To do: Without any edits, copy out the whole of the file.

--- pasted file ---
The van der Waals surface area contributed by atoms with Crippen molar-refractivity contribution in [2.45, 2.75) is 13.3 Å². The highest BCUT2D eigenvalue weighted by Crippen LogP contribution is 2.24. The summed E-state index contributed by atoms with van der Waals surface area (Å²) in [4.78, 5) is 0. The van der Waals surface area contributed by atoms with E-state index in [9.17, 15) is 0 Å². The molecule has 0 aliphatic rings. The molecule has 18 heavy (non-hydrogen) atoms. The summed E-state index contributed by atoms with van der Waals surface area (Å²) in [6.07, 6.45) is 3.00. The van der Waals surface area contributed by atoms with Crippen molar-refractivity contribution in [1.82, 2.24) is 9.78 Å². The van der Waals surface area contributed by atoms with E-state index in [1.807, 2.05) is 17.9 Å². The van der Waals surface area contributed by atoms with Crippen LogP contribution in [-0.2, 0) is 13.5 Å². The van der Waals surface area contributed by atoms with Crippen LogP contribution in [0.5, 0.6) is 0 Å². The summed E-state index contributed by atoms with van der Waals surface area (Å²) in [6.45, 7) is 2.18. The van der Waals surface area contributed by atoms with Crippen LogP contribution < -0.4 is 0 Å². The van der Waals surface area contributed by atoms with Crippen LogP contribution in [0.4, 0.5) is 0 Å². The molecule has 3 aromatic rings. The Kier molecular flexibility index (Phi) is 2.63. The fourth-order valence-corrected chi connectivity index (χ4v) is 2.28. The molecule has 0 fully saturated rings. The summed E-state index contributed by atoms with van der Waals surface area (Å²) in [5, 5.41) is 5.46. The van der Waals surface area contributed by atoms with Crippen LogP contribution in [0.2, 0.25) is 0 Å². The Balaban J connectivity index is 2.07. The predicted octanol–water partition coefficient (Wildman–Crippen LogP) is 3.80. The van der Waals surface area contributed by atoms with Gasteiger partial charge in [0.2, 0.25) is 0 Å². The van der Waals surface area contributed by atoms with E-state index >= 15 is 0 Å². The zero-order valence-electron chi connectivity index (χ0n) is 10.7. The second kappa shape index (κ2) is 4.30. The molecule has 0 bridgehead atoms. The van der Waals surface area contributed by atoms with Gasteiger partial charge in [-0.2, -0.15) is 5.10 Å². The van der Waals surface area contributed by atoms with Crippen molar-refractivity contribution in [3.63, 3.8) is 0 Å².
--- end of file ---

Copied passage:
The van der Waals surface area contributed by atoms with Crippen molar-refractivity contribution in [2.45, 2.75) is 13.3 Å². The highest BCUT2D eigenvalue weighted by Crippen LogP contribution is 2.24. The summed E-state index contributed by atoms with van der Waals surface area (Å²) in [4.78, 5) is 0. The van der Waals surface area contributed by atoms with E-state index in [9.17, 15) is 0 Å². The molecule has 0 aliphatic rings. The molecule has 18 heavy (non-hydrogen) atoms. The summed E-state index contributed by atoms with van der Waals surface area (Å²) in [6.07, 6.45) is 3.00. The van der Waals surface area contributed by atoms with Crippen molar-refractivity contribution in [1.82, 2.24) is 9.78 Å². The van der Waals surface area contributed by atoms with E-state index in [1.807, 2.05) is 17.9 Å². The van der Waals surface area contributed by atoms with Crippen LogP contribution in [-0.2, 0) is 13.5 Å². The van der Waals surface area contributed by atoms with Crippen LogP contribution in [0.5, 0.6) is 0 Å². The summed E-state index contributed by atoms with van der Waals surface area (Å²) in [6.45, 7) is 2.18. The van der Waals surface area contributed by atoms with Crippen LogP contribution < -0.4 is 0 Å². The van der Waals surface area contributed by atoms with Crippen LogP contribution in [0.4, 0.5) is 0 Å². The molecule has 3 aromatic rings. The Kier molecular flexibility index (Phi) is 2.63. The fourth-order valence-corrected chi connectivity index (χ4v) is 2.28. The molecule has 0 fully saturated rings. The summed E-state index contributed by atoms with van der Waals surface area (Å²) in [5, 5.41) is 5.46. The van der Waals surface area contributed by atoms with Crippen LogP contribution in [0.2, 0.25) is 0 Å². The Balaban J connectivity index is 2.07. The predicted octanol–water partition coefficient (Wildman–Crippen LogP) is 3.80. The van der Waals surface area contributed by atoms with Gasteiger partial charge in [0.2, 0.25) is 0 Å². The van der Waals surface area contributed by atoms with E-state index >= 15 is 0 Å². The zero-order valence-electron chi connectivity index (χ0n) is 10.7. The second kappa shape index (κ2) is 4.30. The molecule has 0 bridgehead atoms. The van der Waals surface area contributed by atoms with Gasteiger partial charge in [-0.2, -0.15) is 5.10 Å². The van der Waals surface area contributed by atoms with Crippen molar-refractivity contribution in [3.63, 3.8) is 0 Å².